Original languageEnglish (US)
Pages (from-to)4971-4977
Number of pages7
JournalBiochemistry
Volume17
Issue number23
StatePublished - 1978

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Neurophysins
Oxytocin
Hydrogen
Magnetic Resonance Spectroscopy
Carbon
Nuclear magnetic resonance
Hormones
Tyrosine
Proteins
Arginine Vasopressin
Chemical shift
Stoichiometry
Protons
Derivatives
Temperature
Cystine
Peptide Hormones
Chromatography
2-tyrosine

ASJC Scopus subject areas

  • Biochemistry

Cite this

Evidence from hydrogen-1 and carbon-13 nuclear magnetic resonance studies that the dissociation rate of oxytocin from bovine neurophysin at neutral pH is slow. / Blumenstein, M.; Hruby, Victor J; Yamamoto, D. M.

In: Biochemistry, Vol. 17, No. 23, 1978, p. 4971-4977.

Research output: Contribution to journalArticle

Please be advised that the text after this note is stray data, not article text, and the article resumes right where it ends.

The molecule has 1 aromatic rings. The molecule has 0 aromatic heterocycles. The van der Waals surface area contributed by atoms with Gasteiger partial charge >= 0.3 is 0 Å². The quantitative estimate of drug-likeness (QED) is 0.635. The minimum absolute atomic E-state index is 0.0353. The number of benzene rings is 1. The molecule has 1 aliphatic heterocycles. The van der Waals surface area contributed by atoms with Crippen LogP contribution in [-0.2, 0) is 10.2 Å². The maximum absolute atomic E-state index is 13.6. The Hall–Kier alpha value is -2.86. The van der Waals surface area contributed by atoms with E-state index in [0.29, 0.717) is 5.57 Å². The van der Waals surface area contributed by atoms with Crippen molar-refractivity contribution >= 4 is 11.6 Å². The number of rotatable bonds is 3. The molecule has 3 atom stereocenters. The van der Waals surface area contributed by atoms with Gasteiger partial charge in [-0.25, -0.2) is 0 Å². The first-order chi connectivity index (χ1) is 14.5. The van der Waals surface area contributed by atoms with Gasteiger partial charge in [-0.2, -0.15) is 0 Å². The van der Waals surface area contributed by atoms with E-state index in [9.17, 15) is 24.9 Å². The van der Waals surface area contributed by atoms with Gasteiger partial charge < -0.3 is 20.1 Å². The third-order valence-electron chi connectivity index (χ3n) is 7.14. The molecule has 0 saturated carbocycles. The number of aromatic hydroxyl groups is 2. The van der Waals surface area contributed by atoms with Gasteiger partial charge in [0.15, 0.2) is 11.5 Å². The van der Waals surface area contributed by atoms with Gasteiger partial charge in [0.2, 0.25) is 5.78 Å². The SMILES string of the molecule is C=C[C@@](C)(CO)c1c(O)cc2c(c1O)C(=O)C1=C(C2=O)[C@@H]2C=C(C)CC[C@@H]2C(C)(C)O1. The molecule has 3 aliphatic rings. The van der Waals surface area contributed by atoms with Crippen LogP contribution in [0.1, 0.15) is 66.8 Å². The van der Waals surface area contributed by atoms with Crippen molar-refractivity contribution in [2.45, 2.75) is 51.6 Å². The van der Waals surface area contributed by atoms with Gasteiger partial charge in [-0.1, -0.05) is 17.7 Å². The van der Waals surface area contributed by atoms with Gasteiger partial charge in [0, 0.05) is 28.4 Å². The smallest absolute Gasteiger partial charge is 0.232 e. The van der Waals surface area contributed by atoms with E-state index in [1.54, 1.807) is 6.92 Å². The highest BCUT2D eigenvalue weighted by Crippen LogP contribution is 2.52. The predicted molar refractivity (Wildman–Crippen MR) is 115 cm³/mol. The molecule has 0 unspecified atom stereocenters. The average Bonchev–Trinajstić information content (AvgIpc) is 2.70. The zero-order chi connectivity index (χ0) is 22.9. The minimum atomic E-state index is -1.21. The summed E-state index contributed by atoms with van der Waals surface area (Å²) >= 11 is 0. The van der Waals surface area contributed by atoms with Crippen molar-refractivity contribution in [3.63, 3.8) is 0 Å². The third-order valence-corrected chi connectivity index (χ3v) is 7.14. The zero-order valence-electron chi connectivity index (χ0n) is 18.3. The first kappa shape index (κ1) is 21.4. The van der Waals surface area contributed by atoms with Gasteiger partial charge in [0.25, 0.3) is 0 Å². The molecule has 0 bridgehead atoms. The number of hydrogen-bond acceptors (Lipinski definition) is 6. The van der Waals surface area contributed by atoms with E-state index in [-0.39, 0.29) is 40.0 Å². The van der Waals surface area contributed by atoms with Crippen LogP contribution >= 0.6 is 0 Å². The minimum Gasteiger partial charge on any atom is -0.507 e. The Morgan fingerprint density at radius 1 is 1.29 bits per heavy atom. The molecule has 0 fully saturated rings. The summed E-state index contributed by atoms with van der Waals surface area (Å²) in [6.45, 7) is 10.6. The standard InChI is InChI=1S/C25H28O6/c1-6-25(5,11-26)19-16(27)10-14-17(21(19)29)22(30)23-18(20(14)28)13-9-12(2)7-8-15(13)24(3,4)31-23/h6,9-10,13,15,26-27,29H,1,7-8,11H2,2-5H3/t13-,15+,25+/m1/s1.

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N2 - The interaction of the peptide hormone oxytocin with bovine neurophysins I and II (NPI and NPII) was studied using 270-MHz 1H nuclear magnetic resonance (NMR) spectroscopy and observing the tyrosine-2 aromatic protons of the hormone. Using oxytocin and its diastereoisomer [1-hemi-D-cystine]oxytocin (which does not bind to the neurophysins), we investigated the T2 (line width) values of these protons as a function of temperature, protein concentration at constant hormone concentration, and protein concentration at a constant hormone protein ratio and the T1 values of these hormones in the presence and absence of the neurophysins. The results of these studies indicate that at neutral pH most of the effects observed can be accounted for by viscosity changes and suggest that the bound hormone is in slow exchange. This was corroborated by 13C NMR studies. A total synthesis of specifically 13C labeled (90% 13C enrichment) [2-13C]tyrosine (L and DL derivatives) was accomplished, and the enriched amino acid was incorporated into oxytocin and arginine vasopressin by total synthesis. The diastereoisomers of [2-DL-[2-13C]tyrosine]oxytocin were separated and purified by partition chromatography. The interactions of these hormone derivatives with NPI and NPII were investigated at a variety of temperatures and hormone and protein concentrations but at constant pH (6.6). Under all conditions, [2-L-[2-13C]tyrosine]oxytocin (1) and [2-L-[2-13C]tyrosine, 8-arginine]vasopressin (3) interact strongly with NPI and NPII, and on binding, a 2.2-ppm downfield chemical shift of the labeled carbon atom is observed for both hormones at a 1:1 hormone to protein stoichiometry. These results indicate an equivalence of binding sites for both hormones to both NPI and NPII in the 1:1 complex. On the other hand, [2-D-[2-13C]tyrosine]-oxytocin (2) does not significantly interact with the neurophysins. When an excess of labeled hormone 1 is added to NPI (or NPII) (e.g., a 1.4:1 hormone to protein mole ratio), free and bound peaks are observed. The spectra indicate that the hormone is in slow exchange under all conditions studied and that a 1:1 stoichiometry obtains for the oxytocin-neurophysin complex. An upper limit for the overall dissociation rate of about 2 s-1 can be estimated from NMR data leading to an upper limit of about 2 x 105M-1 s-1 for the association rate. This small rate constant and the substantial chemical shifts associated with the binding process suggest that a substantial conformational change occurs at the tyrosine-2 position when the hormones bind to neurophysins.